What To Expect From Your DUI Trial
If you are arrested and charged with a DUI, it's important that you understand how your DUI case will work. If your case doesn't go well, you might risk facing the full consequences of being convicted of a DUI, which will not only include fines and possible imprisonment but the suspension of your driver's license.
Your First Appearance in Court
Your first appearance in court will be your arraignment hearing. This will be when the charges will be brought against you officially. You will have the option of hiring a DUI lawyer, or you will be able to ask for help from a public defender.
You will be allowed to enter your plea at the arraignment hearing or at a separate plea hearing, depending on the state in which you reside. At that point, you will have one of three options:
- Plea guilty
- Plea not guilty
- Plea no contest
This is the time when you may choose to enter into a plea bargain. Your attorney will discuss with you whether the prosecutor has the evidence necessary to prove that you were under the influence of alcohol at the time of the accident.
Hearings Before the Trial
You will have to participate in several hearings that occur during the discovery period of your criminal case. During this period of time, several things will happen:
- All parties will exchange information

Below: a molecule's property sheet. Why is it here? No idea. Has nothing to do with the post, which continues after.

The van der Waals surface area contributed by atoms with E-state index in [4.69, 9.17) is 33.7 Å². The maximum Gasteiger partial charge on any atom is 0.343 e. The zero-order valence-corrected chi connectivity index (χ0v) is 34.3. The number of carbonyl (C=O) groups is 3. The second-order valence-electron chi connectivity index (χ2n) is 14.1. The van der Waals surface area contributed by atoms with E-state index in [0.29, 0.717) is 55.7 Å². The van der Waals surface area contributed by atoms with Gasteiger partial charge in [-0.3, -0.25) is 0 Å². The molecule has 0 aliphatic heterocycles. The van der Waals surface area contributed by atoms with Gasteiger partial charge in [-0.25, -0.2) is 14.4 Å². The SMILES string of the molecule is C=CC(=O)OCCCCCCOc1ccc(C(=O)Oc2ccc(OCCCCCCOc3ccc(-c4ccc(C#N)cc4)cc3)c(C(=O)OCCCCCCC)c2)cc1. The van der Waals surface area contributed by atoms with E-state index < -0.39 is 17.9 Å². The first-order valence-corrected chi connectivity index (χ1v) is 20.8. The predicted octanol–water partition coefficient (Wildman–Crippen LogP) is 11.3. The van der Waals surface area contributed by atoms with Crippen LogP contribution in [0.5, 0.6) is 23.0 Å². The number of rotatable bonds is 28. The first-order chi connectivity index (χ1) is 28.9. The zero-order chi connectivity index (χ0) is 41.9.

- You and your attorney will discuss any motions that have been submitted
- The hearing will establish probable cause
- You will enter into jury selection
For example, the police will need to prove that they had a reason to pull you over for a DUI. If you were not showing signs of intoxication or were not breaking any laws, any evidence that was gathered while you were pulled over might be suppressed.
At the start of the trial, both parties will make their opening statements. There will be testimony from witnesses and experts. Your DUI defense lawyer will likely be in contact with an expert witness who will be able to present evidence that can be used to support your version of the events.
Afterward, the evidence that your DUI attorney has gathered to prove that you didn't commit the crime will be presented. Both the attorney and the prosecutor will make closing arguments and your attorney will do their best to prove that you were not under the influence of alcohol.